Old Man of the Mountain and Mt. Washington Cog Railway
Twin Mountain, NH - Events of Wednesday, July 31 and Thursday, August 1, 2013When we wrote about our ride up the Cannon Mountain Aerial Tramway a couple of posts ago, we mentioned Cannon Mountain used to be called Profile Mountain. That's because of a rock formation that looked like the profile of an old man. The name was officially changed to Cannon Mountain in 1972.
First discovered by a survey team in 1805, the profile became famous in the 1800s and was a big tourist draw. It was written about by Daniel Webster and Nathaniel Hawthorne, and it was visited by at least a couple of presidents. In 1945, the profile became New Hampshire's official state symbol and was used on license plates and on road signs.
In the late 1800s, there were reports from climbers that some of the stones that formed the profile were in imminent danger of falling. It wasn't until 1915 that turnbuckles were finally installed to help hold some of the rocks in place. Additional efforts to preserve the Old Man were made over the years, including a major one in 1958.
Sometime between midnight and 2:00 a.m. on May 3, 2003, the forces of nature prevailed, and the Old Man collapsed. There is a memorial site on Profile Lake near what was previously a viewing area for the Old Man of the Mountain. The memorial is a short distance from the Cannon Mountain Aerial Tramway, so we headed there on Wednesday after riding the tram and stopping in the ski museum.
The largest of four turnbuckles installed in the 1958 conservation effort was recovered from the rock debris below where the Old Man once stood by a helicopter, and it is now on display at the memorial site. The turnbuckle is 21 feet long and weighs 900 pounds. The other three turnbuckles are still in place on the mountain.
Many residents of New Hampshire were devistated by the loss of their state symbol. Soon after the collapse, efforts were begun the create a memorial on the shores of Profile Lake. The memorial, erected by means of private donations, consists of a series of metal poles with profiles of the Old Man. There are marks on the granite pavement with various heights indicated. If you find your height and stand on the mark, one of the profiles will line up with the mountain so you can see what the Old Man used to look like.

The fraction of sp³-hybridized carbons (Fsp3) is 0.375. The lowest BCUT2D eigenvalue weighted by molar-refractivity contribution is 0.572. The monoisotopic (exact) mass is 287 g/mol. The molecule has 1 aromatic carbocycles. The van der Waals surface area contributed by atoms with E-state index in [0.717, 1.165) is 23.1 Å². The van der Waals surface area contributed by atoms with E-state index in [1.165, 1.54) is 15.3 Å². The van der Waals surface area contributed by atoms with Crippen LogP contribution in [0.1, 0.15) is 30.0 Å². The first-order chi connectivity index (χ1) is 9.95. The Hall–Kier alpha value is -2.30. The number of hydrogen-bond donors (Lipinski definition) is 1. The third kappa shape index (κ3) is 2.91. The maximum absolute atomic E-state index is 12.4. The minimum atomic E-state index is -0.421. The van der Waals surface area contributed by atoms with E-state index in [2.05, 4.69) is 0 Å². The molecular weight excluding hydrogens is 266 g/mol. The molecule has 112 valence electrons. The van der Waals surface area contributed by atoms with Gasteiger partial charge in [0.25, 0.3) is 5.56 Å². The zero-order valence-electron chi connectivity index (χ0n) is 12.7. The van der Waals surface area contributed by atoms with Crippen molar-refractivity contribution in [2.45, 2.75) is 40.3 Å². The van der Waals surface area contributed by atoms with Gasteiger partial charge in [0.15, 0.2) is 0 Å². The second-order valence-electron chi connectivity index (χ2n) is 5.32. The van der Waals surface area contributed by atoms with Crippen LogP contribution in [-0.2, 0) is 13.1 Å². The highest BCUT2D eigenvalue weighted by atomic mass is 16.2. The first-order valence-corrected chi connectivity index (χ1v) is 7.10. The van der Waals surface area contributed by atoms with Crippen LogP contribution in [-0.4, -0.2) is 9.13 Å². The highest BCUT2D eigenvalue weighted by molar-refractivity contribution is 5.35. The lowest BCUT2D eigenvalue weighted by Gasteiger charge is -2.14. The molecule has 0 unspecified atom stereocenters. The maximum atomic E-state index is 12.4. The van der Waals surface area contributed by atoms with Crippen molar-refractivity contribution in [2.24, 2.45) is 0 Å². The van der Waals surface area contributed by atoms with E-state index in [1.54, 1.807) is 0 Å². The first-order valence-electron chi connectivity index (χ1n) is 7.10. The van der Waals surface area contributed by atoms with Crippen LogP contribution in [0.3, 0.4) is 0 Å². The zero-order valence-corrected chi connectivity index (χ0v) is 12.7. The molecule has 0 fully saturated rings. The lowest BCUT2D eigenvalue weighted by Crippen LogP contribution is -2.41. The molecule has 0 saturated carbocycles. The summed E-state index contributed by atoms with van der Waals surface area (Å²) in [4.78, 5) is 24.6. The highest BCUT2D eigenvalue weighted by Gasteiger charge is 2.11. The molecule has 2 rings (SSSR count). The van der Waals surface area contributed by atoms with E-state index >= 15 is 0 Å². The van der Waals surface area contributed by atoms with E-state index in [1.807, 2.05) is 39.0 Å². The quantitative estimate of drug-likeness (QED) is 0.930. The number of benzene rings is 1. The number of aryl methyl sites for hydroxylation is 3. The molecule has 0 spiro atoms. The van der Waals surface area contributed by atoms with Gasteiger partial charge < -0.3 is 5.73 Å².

The profiles aren't just two-dimensional cut-outs. They are three-dimensional projections mounted on the poles.
When viewed from the end, the series of projections are superimposed on one another and give a realistic look to the Old Man's profile complete with the nuances of the light and shadows of the original rocks.
After we left the Old Man of the Mountain Memorial, we took a slight detour on the way back to the motor home to stop at the post office. Across from the post office was the Littleton Diner. Since it was late afternoon and we were hungry, we decided to stop.
Margery had a senior special fish and chips ($6 for the senior special, $10 for a regular portion), and Paul had a grilled balsamic chicken panini with roasted red peppers and smoked provolone and a side of fries ($10). The fish was nice and moist on the inside and crunchy on the outside. The panini wasn't bad, but it was no Panini Pete's. Of course, Paul didn't expect it to be; but if the chicken hadn't been so dry, the sandwich at the diner would have been a lot better.
Thursday was our last day in the area, and we decided to take a short drive to see more of the countryside. We ended up at Mt. Washington Cog Railway, which was about 12 miles from the campground. Opened on July 3, 1869, the Mt. Washington Cog Railway is the world's first cog railway. The first cog railway in Europe didn't open until 1871. The peak of Mt. Washington is 6,288 feet above sea level and is the highest peak in the northeastern United States. The average grade of the Mt. Washington Cog Railway is 25% (25 feet of rise for every 100 feet of forward motion), and the maximum grade is over 37%.
Having already ridden a cog railway up to Pike's Peak, we didn't feel the need to spend $57 per person to ride this one, but we wanted to check out the trains and to see the free museum in the station. Besides, there was a mixture of clouds and sun, and we knew the summit would probably be shrouded in clouds, which it was.
The first run each day is at 8:15 a.m. From Memorial Day through late October, the first run is made with a coal-fired, steam-powered locomotive that was specially designed for the steep grade. Note in the photo below how the boiler and cab are tilted forward so they remain approximately level when the train is climbing the mountain.
The remaining runs are made once an hour on the half hour with diesel locomotives.
Since it wasn't that hot, and since we weren't planning on taking the train (dogs aren't permitted on the train), Freeway got to go with us. He enjoyed the new smells, and left some of his own.
first engine used by the cog railway is on display. Built in
1867, "Old Peppersass" made its first run on July 3, 1869. It, too, is built with a slope.
We hung around a few minutes to watch the train pull out and head up the mountain. The trains normally ascend at 2.8 mph and descent at 4.6 mph. It takes about 65 minutes to go up and 40 minutes to come down.
In the photo below, the red train is heading up, and there are two trains heading down. One is a dark spec right at the very crest of the hill, and the other is the white spot just below the dark one. There is a siding over the crest of the first hill where the trains can pass.
We also checked out the small museum in the station. One interesting display was part of the frame of a locomotive that showed how the cog wheel drives the train by engaging with the rack, which runs between the rails.From the museum, we headed back to the motor home for an evening of relaxation before departing the following morning for our next destination. Stay tuned.